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Tuesday, January 21, 2014

Warm Socks May Help You Sleep

(MSNBC, September 1 1999)  Wearing socks to bed may not excite your partner, but it just might help you fall asleep. A researcher says people with chronically cold feet and hands might drift off faster if they warm their feet with socks or a hot water bottle, and maybe even wear mittens.
Scientists at Switzerland's Chronobiology and Sleep Laboratory, at the Psychiatric University Clinic, said Wednesday that warm feet and hands induce sleep quickly. The heat from mittens and socks dilates blood vessels that help to redistribute body heat. This together with the release of hormones like melatonin, which helps control the sleeping cycle, is part of the sleep routine.
Most people go through the process naturally and wouldn't need socks or a water bottle to help them sleep. The key step to opening the gates of sleep is that your feet and hands get hot and you lose heat to the outside. That has to happen before you go to sleep, said Anna Wirz-Justice, who led the Swiss research.
People who go to bed with cold feet will have a much more difficult time than those who help themselves with hot water bottles and bed socks, but they have to have a cool bedroom or they won't be able to lose the heat to the outside. That's the key mixture. The release of heat is one of many steps in the body that lead to sleep. The body clock must be at the right time and melatonin must be rising.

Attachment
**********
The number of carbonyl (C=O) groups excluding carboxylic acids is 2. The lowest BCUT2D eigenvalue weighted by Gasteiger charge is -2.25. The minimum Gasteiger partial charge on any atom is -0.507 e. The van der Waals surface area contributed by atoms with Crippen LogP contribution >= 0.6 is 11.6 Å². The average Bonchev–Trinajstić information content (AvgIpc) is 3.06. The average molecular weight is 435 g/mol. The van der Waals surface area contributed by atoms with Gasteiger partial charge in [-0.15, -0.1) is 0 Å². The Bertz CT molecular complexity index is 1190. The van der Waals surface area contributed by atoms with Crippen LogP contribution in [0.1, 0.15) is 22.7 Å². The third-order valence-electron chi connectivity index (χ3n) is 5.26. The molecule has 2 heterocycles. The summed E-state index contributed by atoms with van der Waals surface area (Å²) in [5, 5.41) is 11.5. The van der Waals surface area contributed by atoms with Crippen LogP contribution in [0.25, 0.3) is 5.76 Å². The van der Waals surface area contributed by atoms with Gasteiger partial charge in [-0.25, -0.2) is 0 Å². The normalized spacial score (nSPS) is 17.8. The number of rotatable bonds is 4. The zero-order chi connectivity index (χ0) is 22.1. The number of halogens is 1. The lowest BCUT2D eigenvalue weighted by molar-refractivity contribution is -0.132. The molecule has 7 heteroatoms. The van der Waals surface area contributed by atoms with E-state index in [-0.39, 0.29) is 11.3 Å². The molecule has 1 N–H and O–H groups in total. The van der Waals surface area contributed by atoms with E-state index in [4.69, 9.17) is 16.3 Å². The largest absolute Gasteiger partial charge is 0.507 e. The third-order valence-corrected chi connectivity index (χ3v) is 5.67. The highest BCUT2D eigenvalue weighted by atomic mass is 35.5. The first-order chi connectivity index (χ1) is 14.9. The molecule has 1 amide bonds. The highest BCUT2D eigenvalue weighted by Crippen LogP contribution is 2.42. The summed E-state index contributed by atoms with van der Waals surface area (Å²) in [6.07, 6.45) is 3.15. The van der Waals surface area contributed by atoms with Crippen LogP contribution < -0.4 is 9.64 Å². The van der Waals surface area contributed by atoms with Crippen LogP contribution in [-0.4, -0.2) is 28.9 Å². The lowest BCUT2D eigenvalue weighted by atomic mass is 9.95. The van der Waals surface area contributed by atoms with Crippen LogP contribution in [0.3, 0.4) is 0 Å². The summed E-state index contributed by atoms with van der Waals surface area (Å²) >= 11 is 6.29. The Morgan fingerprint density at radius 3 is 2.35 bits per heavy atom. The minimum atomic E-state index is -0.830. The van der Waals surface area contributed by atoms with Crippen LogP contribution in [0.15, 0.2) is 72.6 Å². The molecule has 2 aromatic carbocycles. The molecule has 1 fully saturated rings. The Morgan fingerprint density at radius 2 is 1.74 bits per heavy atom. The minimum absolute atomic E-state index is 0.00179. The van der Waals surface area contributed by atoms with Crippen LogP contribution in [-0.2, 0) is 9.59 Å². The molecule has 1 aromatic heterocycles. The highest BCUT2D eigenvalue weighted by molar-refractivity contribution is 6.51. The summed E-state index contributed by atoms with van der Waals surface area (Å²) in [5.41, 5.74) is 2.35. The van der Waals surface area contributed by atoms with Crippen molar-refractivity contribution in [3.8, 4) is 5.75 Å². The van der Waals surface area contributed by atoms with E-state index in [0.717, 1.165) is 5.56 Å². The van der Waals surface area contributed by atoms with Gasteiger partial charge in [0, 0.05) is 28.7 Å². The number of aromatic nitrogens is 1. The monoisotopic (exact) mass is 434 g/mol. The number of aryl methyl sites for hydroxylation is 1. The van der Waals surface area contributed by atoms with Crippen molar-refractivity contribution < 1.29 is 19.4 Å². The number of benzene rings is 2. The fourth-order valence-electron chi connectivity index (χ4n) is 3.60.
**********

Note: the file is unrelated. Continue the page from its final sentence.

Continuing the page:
Wirz-Justice and colleagues didn't directly test whether socks or water bottles promote sleep. But they did analyze data from 18 healthy young men who participated in sleep studies. The results suggest that blood vessel dilation in the hands and feet in late evening, and resulting heat loss, are key to falling asleep.
According to a letter to the science journal Nature, the researchers measured blood flow and heat loss and timed how long it took a group of healthy young men to fall asleep. The men were given melatonin, heavy meals and exposed to bright lights to see how it would influence sleep. The researchers found that the more the blood vessels were dilated in the late evening, the shorter it took to fall asleep.
The Associated Press and Reuters contributed to this report.
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